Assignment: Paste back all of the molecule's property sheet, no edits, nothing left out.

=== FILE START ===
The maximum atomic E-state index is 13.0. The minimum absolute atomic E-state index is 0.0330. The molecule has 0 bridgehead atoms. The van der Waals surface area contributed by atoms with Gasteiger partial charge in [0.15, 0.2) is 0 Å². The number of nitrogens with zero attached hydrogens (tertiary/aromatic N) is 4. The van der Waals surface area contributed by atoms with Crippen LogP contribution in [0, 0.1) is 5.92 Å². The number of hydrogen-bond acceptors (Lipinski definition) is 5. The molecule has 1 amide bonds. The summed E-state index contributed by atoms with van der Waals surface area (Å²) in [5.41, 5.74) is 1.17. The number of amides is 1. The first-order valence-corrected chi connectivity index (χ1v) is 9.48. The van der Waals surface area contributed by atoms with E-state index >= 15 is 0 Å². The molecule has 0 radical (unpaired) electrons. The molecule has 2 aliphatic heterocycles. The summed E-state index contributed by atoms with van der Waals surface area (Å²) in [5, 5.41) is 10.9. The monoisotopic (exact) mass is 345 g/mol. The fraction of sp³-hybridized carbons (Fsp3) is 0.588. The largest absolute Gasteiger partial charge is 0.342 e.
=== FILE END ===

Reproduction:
The maximum atomic E-state index is 13.0. The minimum absolute atomic E-state index is 0.0330. The molecule has 0 bridgehead atoms. The van der Waals surface area contributed by atoms with Gasteiger partial charge in [0.15, 0.2) is 0 Å². The number of nitrogens with zero attached hydrogens (tertiary/aromatic N) is 4. The van der Waals surface area contributed by atoms with Crippen LogP contribution in [0, 0.1) is 5.92 Å². The number of hydrogen-bond acceptors (Lipinski definition) is 5. The molecule has 1 amide bonds. The summed E-state index contributed by atoms with van der Waals surface area (Å²) in [5.41, 5.74) is 1.17. The number of amides is 1. The first-order valence-corrected chi connectivity index (χ1v) is 9.48. The van der Waals surface area contributed by atoms with E-state index >= 15 is 0 Å². The molecule has 0 radical (unpaired) electrons. The molecule has 2 aliphatic heterocycles. The summed E-state index contributed by atoms with van der Waals surface area (Å²) in [5, 5.41) is 10.9. The monoisotopic (exact) mass is 345 g/mol. The fraction of sp³-hybridized carbons (Fsp3) is 0.588. The largest absolute Gasteiger partial charge is 0.342 e.